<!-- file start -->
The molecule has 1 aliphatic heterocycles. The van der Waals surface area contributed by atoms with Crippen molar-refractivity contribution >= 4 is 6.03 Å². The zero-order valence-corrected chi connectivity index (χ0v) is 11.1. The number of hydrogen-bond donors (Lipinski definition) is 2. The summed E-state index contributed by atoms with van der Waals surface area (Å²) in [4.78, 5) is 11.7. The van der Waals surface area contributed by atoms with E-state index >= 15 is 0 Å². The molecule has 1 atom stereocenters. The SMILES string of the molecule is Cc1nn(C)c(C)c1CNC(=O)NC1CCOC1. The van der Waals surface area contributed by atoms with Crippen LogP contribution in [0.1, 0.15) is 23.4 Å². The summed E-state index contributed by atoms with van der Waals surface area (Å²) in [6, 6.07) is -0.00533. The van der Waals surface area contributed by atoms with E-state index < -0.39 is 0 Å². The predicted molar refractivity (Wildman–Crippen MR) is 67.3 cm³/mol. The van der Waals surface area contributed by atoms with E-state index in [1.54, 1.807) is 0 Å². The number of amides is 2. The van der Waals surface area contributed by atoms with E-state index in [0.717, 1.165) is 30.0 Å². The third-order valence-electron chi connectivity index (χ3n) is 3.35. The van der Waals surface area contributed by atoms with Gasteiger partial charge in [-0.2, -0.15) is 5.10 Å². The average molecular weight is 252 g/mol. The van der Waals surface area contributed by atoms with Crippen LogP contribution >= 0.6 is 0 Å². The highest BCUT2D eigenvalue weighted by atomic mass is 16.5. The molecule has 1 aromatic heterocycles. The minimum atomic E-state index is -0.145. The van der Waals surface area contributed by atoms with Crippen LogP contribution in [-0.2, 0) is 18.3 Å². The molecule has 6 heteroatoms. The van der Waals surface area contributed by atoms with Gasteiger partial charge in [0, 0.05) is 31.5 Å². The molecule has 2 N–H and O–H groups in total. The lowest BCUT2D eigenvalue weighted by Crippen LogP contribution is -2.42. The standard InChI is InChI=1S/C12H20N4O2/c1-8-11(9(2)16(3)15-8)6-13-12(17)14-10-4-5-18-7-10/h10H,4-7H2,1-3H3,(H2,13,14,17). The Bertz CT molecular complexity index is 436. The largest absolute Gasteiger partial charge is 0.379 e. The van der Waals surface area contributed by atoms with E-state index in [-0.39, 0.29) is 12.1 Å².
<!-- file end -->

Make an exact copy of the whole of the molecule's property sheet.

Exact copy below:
The molecule has 1 aliphatic heterocycles. The van der Waals surface area contributed by atoms with Crippen molar-refractivity contribution >= 4 is 6.03 Å². The zero-order valence-corrected chi connectivity index (χ0v) is 11.1. The number of hydrogen-bond donors (Lipinski definition) is 2. The summed E-state index contributed by atoms with van der Waals surface area (Å²) in [4.78, 5) is 11.7. The van der Waals surface area contributed by atoms with E-state index >= 15 is 0 Å². The molecule has 1 atom stereocenters. The SMILES string of the molecule is Cc1nn(C)c(C)c1CNC(=O)NC1CCOC1. The van der Waals surface area contributed by atoms with Crippen LogP contribution in [0.1, 0.15) is 23.4 Å². The summed E-state index contributed by atoms with van der Waals surface area (Å²) in [6, 6.07) is -0.00533. The van der Waals surface area contributed by atoms with E-state index < -0.39 is 0 Å². The predicted molar refractivity (Wildman–Crippen MR) is 67.3 cm³/mol. The van der Waals surface area contributed by atoms with E-state index in [1.54, 1.807) is 0 Å². The number of amides is 2. The van der Waals surface area contributed by atoms with E-state index in [0.717, 1.165) is 30.0 Å². The third-order valence-electron chi connectivity index (χ3n) is 3.35. The van der Waals surface area contributed by atoms with Gasteiger partial charge in [-0.2, -0.15) is 5.10 Å². The average molecular weight is 252 g/mol. The van der Waals surface area contributed by atoms with Crippen LogP contribution >= 0.6 is 0 Å². The highest BCUT2D eigenvalue weighted by atomic mass is 16.5. The molecule has 1 aromatic heterocycles. The minimum atomic E-state index is -0.145. The van der Waals surface area contributed by atoms with Crippen LogP contribution in [-0.2, 0) is 18.3 Å². The molecule has 6 heteroatoms. The van der Waals surface area contributed by atoms with Gasteiger partial charge in [0, 0.05) is 31.5 Å². The molecule has 2 N–H and O–H groups in total. The lowest BCUT2D eigenvalue weighted by Crippen LogP contribution is -2.42. The standard InChI is InChI=1S/C12H20N4O2/c1-8-11(9(2)16(3)15-8)6-13-12(17)14-10-4-5-18-7-10/h10H,4-7H2,1-3H3,(H2,13,14,17). The Bertz CT molecular complexity index is 436. The largest absolute Gasteiger partial charge is 0.379 e. The van der Waals surface area contributed by atoms with E-state index in [-0.39, 0.29) is 12.1 Å².